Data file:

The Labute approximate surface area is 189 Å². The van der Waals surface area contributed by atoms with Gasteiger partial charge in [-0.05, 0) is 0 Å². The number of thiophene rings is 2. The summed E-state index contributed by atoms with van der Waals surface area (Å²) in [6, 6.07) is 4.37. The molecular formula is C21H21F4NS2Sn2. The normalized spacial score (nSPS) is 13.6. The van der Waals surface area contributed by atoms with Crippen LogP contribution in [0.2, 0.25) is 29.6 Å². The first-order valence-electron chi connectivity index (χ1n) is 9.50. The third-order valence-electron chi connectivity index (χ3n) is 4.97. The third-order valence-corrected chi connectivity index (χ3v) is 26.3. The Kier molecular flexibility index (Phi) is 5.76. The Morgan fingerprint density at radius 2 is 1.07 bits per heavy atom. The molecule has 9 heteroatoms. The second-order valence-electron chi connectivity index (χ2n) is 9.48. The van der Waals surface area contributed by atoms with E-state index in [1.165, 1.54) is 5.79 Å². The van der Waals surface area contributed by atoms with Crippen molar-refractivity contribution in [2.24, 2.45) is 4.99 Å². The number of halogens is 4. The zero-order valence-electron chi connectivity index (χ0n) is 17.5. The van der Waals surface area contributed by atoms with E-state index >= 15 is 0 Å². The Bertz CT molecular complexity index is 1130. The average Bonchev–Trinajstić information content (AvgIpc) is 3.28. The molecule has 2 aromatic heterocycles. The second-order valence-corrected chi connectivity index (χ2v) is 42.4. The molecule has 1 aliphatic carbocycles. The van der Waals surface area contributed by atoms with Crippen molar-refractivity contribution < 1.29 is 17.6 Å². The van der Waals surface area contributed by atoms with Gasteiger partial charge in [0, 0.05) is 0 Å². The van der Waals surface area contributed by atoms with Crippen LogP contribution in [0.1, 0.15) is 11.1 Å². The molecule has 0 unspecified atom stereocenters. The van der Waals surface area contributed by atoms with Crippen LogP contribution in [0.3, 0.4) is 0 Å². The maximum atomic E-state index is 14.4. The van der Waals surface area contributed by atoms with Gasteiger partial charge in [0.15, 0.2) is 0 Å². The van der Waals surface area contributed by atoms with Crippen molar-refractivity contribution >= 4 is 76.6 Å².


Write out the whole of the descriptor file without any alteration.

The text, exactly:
The Labute approximate surface area is 189 Å². The van der Waals surface area contributed by atoms with Gasteiger partial charge in [-0.05, 0) is 0 Å². The number of thiophene rings is 2. The summed E-state index contributed by atoms with van der Waals surface area (Å²) in [6, 6.07) is 4.37. The molecular formula is C21H21F4NS2Sn2. The normalized spacial score (nSPS) is 13.6. The van der Waals surface area contributed by atoms with Crippen LogP contribution in [0.2, 0.25) is 29.6 Å². The first-order valence-electron chi connectivity index (χ1n) is 9.50. The third-order valence-electron chi connectivity index (χ3n) is 4.97. The third-order valence-corrected chi connectivity index (χ3v) is 26.3. The Kier molecular flexibility index (Phi) is 5.76. The Morgan fingerprint density at radius 2 is 1.07 bits per heavy atom. The molecule has 9 heteroatoms. The second-order valence-electron chi connectivity index (χ2n) is 9.48. The van der Waals surface area contributed by atoms with E-state index in [1.165, 1.54) is 5.79 Å². The van der Waals surface area contributed by atoms with Crippen molar-refractivity contribution in [2.24, 2.45) is 4.99 Å². The number of halogens is 4. The zero-order valence-electron chi connectivity index (χ0n) is 17.5. The van der Waals surface area contributed by atoms with E-state index >= 15 is 0 Å². The Bertz CT molecular complexity index is 1130. The average Bonchev–Trinajstić information content (AvgIpc) is 3.28. The molecule has 2 aromatic heterocycles. The second-order valence-corrected chi connectivity index (χ2v) is 42.4. The molecule has 1 aliphatic carbocycles. The van der Waals surface area contributed by atoms with Crippen molar-refractivity contribution < 1.29 is 17.6 Å². The van der Waals surface area contributed by atoms with Gasteiger partial charge in [0, 0.05) is 0 Å². The van der Waals surface area contributed by atoms with Crippen LogP contribution in [0.1, 0.15) is 11.1 Å². The molecule has 0 unspecified atom stereocenters. The van der Waals surface area contributed by atoms with Crippen LogP contribution in [0.3, 0.4) is 0 Å². The maximum atomic E-state index is 14.4. The van der Waals surface area contributed by atoms with Gasteiger partial charge in [0.15, 0.2) is 0 Å². The van der Waals surface area contributed by atoms with Crippen molar-refractivity contribution >= 4 is 76.6 Å².